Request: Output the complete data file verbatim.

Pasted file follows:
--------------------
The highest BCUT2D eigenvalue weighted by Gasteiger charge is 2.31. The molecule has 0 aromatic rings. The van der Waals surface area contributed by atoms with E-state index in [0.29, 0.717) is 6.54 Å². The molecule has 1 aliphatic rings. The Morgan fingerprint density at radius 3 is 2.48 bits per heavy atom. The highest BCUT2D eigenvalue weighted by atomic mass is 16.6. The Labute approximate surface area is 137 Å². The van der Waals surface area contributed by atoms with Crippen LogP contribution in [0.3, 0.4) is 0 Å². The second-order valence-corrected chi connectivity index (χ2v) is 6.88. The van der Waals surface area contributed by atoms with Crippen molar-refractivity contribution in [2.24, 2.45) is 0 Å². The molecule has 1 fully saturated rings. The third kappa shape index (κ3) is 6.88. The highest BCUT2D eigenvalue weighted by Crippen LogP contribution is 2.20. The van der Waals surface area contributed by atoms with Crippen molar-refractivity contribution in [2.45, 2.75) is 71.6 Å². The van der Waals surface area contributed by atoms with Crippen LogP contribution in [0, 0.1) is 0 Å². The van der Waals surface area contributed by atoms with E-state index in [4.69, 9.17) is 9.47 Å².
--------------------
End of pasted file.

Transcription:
The highest BCUT2D eigenvalue weighted by Gasteiger charge is 2.31. The molecule has 0 aromatic rings. The van der Waals surface area contributed by atoms with E-state index in [0.29, 0.717) is 6.54 Å². The molecule has 1 aliphatic rings. The Morgan fingerprint density at radius 3 is 2.48 bits per heavy atom. The highest BCUT2D eigenvalue weighted by atomic mass is 16.6. The Labute approximate surface area is 137 Å². The van der Waals surface area contributed by atoms with Crippen LogP contribution in [0.3, 0.4) is 0 Å². The second-order valence-corrected chi connectivity index (χ2v) is 6.88. The van der Waals surface area contributed by atoms with Crippen molar-refractivity contribution in [2.24, 2.45) is 0 Å². The molecule has 1 fully saturated rings. The third kappa shape index (κ3) is 6.88. The highest BCUT2D eigenvalue weighted by Crippen LogP contribution is 2.20. The van der Waals surface area contributed by atoms with Crippen molar-refractivity contribution in [2.45, 2.75) is 71.6 Å². The van der Waals surface area contributed by atoms with Crippen LogP contribution in [0, 0.1) is 0 Å². The van der Waals surface area contributed by atoms with E-state index in [4.69, 9.17) is 9.47 Å².